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Supreme Court to Decide If Gun Transferring Is a Crime

( [email protected] ) Jan 23, 2014 03:57 PM EST
The main question that the Supreme Court will be deciding on is if it is a crime to purchase a gun for another person, even if both parties are legally entitled to carry a gun.
Courteousy of the Becket Fund

The Supreme Court will consider a new notion in gun carrying laws by deciding if  purchasing a gun for others can be considered a crime.

In the United States, purchasing guns varies depending on a state's jurisdiction; however, the prerequisite in buying a concealed weapon legally is to have a background check to clear the purchase legally.

The main question that the Supreme Court will be deciding on is if it is a crime to purchase a gun for another person, even if both parties are legally entitled to carry a gun.

The decision to question this notion retortes back to a case in 2009. Former police officer Brian Abramski Jr. faced indictment charges for purchasing a Glock 19 handgun for his uncle in Virginia. Abramski purchased the gun with a special discount rate under his name, but then transferred it over to his uncle.

This lead to Abramski to be indicted in federal law for lying about the purchase, and "for making a false statement with respect to information required to be kept in the records of a license firearm dealer," reports Fox News.

Abramski and his defense team argued that there was no criminal activity in this case because both parties were entitled to carry a weapon legally, and his uncle had even passed a background check before. Abramski claimed that he only purchased the gun under his name for the discount rate he received as a law enforcement official.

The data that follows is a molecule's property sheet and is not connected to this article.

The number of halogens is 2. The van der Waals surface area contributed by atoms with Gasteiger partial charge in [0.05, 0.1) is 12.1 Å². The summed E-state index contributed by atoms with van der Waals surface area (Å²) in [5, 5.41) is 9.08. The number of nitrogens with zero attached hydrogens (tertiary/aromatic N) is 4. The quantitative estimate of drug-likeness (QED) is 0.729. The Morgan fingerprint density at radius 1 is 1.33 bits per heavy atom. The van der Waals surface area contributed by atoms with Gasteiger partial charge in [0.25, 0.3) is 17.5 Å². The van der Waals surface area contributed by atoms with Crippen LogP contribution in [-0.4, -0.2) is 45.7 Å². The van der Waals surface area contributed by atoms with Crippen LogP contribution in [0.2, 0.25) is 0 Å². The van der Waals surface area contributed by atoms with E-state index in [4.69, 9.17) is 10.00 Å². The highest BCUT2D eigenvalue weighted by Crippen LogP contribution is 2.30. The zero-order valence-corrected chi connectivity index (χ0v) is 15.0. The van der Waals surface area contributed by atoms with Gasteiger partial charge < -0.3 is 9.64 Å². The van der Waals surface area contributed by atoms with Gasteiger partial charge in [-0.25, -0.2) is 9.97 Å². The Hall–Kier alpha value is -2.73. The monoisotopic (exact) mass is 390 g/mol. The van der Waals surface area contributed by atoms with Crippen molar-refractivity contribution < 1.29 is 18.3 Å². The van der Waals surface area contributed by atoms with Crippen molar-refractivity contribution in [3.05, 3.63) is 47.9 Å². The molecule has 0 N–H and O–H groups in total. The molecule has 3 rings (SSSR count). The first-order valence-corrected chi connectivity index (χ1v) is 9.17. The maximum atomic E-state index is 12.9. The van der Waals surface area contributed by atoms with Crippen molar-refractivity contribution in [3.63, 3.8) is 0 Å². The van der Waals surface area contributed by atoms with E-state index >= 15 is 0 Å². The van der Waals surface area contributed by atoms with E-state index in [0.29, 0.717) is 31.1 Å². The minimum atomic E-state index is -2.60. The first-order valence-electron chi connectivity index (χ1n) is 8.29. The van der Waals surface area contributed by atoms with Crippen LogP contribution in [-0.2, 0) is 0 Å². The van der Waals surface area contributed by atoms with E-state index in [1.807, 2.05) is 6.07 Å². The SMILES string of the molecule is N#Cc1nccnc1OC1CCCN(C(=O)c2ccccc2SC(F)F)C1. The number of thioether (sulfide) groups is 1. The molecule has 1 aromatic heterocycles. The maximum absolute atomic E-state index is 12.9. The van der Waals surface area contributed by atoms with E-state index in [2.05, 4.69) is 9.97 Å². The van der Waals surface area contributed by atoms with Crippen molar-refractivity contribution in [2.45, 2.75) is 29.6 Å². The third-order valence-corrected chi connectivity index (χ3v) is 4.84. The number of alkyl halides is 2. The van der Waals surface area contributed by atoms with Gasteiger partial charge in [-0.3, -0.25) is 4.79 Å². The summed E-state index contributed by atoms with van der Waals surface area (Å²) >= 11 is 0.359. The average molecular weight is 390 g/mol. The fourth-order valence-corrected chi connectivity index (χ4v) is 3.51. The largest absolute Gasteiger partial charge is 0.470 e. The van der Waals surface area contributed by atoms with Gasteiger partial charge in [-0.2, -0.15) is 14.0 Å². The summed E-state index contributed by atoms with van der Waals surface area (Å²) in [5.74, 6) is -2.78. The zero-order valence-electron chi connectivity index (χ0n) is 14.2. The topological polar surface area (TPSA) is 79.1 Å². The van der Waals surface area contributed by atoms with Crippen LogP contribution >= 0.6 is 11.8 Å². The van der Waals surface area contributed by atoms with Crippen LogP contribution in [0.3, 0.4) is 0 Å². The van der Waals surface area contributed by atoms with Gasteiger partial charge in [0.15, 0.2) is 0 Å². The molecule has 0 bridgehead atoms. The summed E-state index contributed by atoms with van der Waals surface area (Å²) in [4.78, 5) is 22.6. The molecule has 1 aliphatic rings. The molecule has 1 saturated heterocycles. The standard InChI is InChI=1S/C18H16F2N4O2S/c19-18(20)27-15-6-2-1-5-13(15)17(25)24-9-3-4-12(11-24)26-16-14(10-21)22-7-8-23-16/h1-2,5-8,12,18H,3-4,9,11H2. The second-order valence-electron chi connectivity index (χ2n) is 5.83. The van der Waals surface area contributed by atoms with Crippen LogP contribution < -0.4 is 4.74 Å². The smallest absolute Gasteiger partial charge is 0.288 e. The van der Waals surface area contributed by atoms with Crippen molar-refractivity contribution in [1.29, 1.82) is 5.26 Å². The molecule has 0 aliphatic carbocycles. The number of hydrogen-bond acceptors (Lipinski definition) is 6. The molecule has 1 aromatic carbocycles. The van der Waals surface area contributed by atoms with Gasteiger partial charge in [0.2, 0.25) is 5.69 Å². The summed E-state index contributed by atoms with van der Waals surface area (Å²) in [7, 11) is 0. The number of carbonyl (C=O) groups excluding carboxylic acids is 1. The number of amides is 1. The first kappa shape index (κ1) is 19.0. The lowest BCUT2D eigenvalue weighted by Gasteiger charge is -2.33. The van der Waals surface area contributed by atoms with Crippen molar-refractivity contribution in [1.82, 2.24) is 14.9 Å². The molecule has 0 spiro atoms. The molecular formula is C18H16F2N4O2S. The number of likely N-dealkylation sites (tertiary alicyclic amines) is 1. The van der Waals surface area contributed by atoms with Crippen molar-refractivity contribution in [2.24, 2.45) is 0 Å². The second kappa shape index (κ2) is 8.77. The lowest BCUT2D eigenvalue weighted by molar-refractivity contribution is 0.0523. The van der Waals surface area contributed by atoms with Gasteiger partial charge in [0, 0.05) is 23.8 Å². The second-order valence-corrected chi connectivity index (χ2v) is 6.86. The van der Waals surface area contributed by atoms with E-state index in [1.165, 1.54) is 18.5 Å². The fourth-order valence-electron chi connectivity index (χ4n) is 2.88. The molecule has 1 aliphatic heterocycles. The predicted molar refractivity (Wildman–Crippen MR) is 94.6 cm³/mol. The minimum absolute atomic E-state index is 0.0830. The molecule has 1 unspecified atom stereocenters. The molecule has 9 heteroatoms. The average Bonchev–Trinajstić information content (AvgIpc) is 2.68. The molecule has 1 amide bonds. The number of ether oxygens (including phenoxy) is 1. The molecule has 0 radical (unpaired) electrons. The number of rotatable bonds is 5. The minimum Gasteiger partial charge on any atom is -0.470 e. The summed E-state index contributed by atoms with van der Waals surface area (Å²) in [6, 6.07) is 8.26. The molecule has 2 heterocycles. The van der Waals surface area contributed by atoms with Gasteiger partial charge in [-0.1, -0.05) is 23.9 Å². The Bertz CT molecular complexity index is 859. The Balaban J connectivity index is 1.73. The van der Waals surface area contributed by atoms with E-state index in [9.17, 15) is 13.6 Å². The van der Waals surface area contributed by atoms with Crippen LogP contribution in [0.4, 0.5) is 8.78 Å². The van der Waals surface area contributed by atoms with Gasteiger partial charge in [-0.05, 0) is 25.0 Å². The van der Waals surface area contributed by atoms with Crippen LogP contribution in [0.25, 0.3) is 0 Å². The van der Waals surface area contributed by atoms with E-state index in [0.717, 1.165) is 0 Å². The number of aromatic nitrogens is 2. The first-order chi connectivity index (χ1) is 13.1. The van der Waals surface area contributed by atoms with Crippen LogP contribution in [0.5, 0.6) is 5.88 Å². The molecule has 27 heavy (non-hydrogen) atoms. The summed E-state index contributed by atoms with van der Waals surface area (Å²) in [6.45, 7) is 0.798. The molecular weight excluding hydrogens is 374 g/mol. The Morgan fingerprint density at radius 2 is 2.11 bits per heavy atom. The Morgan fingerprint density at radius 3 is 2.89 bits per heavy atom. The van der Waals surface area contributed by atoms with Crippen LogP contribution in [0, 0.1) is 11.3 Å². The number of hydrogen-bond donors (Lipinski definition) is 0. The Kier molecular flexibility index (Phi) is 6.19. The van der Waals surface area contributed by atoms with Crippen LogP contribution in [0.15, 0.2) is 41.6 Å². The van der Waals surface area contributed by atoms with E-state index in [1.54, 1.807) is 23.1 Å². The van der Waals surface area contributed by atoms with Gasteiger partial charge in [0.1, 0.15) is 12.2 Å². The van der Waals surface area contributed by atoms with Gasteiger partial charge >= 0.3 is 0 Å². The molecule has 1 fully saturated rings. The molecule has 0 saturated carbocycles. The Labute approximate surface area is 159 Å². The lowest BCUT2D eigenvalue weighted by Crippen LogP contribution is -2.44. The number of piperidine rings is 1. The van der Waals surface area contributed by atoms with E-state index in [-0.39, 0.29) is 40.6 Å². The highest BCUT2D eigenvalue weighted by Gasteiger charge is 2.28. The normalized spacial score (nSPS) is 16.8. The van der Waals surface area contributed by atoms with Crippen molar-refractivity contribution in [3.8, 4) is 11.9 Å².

In an interview with Gregg Jarrett on Happening Now,  Dwane Cates from the National Association of Criminal Defense Lawyers, found no criminal activity in the case.  "The law morphed over time. Does that mean that if I buy a gun at a gun store I can never sell that gun to anybody?" questioned Cates. "All this man was doing was trying to use his police discount to get his uncle a gun at a discount [and] he even made his uncle pass a background check before he got the gun."

This process of background checks is to avoid any convicted murders or mentally unstable individuals with psychological disorders, from purchasing or carrying guns. Purchasing guns legally grants citizens of the United States the right to bear arms unless previous cases have deemed them unfit for a gun.

While there is no immediate crime objectively in purchasing a gun legally for another, the "sly towards anarchy" is the main problem with the ongoing case according to Deputy District Attorney Wendy Patrick. Lying on the form in purchasing the gun and falsifying information is the root of the problem that the Supreme Court will investigate. The criminal activity may be found in the false statements made in purchasing the gun.

"....The government argued that [Abramski] violated the plain language of the law, when he said on the form that the gun was for him," reads the Fox News report. "They argued he never gave the seller any idea that he planned to essentially resell the gun to someone else the dealer would have no opportunity to vet."

A decision by the Supreme Court is expected to be made by June of this year.

Tags : Supreme Court, law, gun, Second Amendment, purchase, politics, United States, Virginia